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PostPosted: Tue Jul 29, 2003 8:39 pm    Post subject: Reply with quote

So, Rip, what you were really saying is that we should all make sure our CBLDF memberships are up to date in case Scott needs 'em?
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buzzard
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PostPosted: Wed Jul 30, 2003 3:07 am    Post subject: Reply with quote

I wrote:
Quote:
I also doubt they'd ever bother to send a cease-and-desist letter your way since what you're doing isn't as in-your-face as what Gabe and Tycho did.


Greg replied:
Quote:
but I think it's obvious why they became a target because of their comic, even if they were within their rights of Fair Use and satire. Junk Bar just isn't in the same category as far as the potential offensive effect of its respective trademark use.


Well, apparently we're in agreement on this side of things.

But it's important to remember trademark law isn't the same as copyright law. For example, trademarks have to be enforced or you lose them; copyrights do not. My friend the novelist mentioned that every use of the word "dumpster" in his novel had to be changed to "Dumpster", because the word is actually a trademark; the trademark had to be acknowledged and had to be a correct usage of it. Some day the courts will recognize that "dumpster" is used casually without reference to brand and whoever it is will lose that trademark, as happened in the past with cube steaks and whatever the other famous ones are.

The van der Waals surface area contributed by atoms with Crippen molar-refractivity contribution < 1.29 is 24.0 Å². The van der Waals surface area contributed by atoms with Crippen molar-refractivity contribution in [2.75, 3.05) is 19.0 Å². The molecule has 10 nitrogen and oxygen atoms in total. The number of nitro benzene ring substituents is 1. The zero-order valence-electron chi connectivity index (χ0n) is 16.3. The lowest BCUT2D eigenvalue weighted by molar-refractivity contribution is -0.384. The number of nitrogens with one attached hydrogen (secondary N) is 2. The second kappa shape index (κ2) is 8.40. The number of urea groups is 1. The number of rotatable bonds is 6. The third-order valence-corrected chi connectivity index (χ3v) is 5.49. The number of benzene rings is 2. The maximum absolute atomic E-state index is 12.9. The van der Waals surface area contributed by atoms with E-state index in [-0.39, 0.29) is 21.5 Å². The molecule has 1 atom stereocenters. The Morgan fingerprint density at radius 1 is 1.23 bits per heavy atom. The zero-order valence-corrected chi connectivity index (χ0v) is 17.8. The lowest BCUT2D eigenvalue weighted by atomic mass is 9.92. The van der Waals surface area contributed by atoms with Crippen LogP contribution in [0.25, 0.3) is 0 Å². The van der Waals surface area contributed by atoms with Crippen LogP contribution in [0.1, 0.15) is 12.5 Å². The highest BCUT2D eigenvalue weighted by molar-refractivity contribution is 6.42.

I don't know to what degree this level of enforcement matters if you, say, publish a photograph which happens to have a trademarked logo visible in it. But I suspect there's no legal difference between Scott's usage of the brands (or better yet, Scooby Doo) and Penny Arcade's use; just that, as we agreed above, one of them is much more likely to get the mark owner up in arms.
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PostPosted: Wed Jul 30, 2003 11:06 am    Post subject: Tarnishment Reply with quote

Actually, there is a legal difference to be drawn between Scott's use of the candy brands and PA's use of Shortcake (at least as I infer it from the descriptions here). In fact, there are a couple of differences, at least within my non-lawyer understanding of the law.

One is that Ms. Shortcake was often used as a character for use in fiction, including comics. As such, her use within a comic strip can be seen as conflicting within the same category of trademarkable material, apt to cause confusion in the marketplace. Remember, trademarks are divided into category of product, and getting the trademark for "Snickers" as a type of candy does not mean that you automatically stop someone who wants to come out with a magazine or a running shoe named Snickers.

The other is the legal concept of tarnishment; this gives special protection to famous trademarks over unfair use that may make them look bad. Turning the petite Ms. Shortcake into a dominatrix seems to fit in that category pretty well. It would be a far harder case to make for the candy brands in Junk Bar, in which candy is depicted as candy that people like to eat. About the closest you could come is some sort of accusation that candy is being depicted as junk, and that seems a far tougher case to make.